Visions of Economic Man: Biomedical Bodies, Political Economy and History around 1900
In January 1901 the Munich police department entered a dispute with two local chemists which went on for months. It was caused by the prohibition of a large poster in fashionable art nouveau style showing microscopic images of the gents of tuberculosis and gonorrhea. It had been specially designed for public display by a local poster artist in order to advertise the services of the private laboratory of two chemists. By analysing the content and dynamics of the dispute, I want to highlight the relationship between Wilhelmine Germany’s new and celebrated experimental laboratory sciences and political economy. Historians have rightly pointed out that the ‘laboratory revolution’ overlapped with the nation’s late industrialisation and the explosion of consumer culture and have traced the close relationship between the new knowledge of the body (and its representations) and new strategies and practices of its commercialization.
What has gone unnoticed, however, is that the reigning German economic theory of the time was deeply at odds with the vision of universal scientific human nature propagated by the experimental sciences. The idea that human nature was empirically knowable, and thus both predictable and manipulable was regarded with suspicion by Germany’ established national economists. Almost universally rejected, therefore, was the suggestion of a group of young national economists from Austria to establish working collaborations between the new laboratory sciences (particularly experimental psychology) and economic theory in order to establish the scientific parameters of economic man. What the establishment of German national economists pitched against these ideas was a vision of a cultural and historical economic man, in which the scientific investigation of human’s subjective needs and desires and their manipulation, had no place. I want to argue that the Munich ‘poster struggle’ of 1900 needs to be seen not only as a struggle over the representation and popularization of the new biomedical body, but also, as an expression of the tension between different visions of modern economic man.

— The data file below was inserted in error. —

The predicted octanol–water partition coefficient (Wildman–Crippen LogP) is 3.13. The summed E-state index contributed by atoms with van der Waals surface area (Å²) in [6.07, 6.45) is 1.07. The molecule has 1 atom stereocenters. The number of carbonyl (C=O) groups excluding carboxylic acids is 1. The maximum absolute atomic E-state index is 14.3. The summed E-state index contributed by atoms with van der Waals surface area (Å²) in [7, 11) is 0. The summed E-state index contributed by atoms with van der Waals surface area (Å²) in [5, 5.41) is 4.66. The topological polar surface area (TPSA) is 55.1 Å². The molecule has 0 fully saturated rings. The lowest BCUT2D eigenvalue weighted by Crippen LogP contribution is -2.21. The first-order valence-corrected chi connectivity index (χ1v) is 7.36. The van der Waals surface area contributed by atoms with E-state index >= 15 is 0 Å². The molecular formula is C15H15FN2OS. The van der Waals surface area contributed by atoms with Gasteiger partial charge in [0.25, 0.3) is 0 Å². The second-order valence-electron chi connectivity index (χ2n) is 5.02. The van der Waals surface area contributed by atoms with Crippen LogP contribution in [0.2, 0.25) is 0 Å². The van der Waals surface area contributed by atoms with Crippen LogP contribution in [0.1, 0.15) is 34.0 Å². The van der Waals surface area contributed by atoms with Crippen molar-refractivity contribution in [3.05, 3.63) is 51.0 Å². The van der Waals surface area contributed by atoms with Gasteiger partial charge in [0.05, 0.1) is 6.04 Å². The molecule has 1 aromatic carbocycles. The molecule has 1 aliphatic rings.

Today collaboration between the life sciences, biomedicine and biotechnology and economics are well established, selling the vision of a universal biological consumer, the German turn-of-the-century debates over economic man, remind us that the links between our versions of the biomedical body and economics theory and pratice might be less universal and less durable than we are made to believe.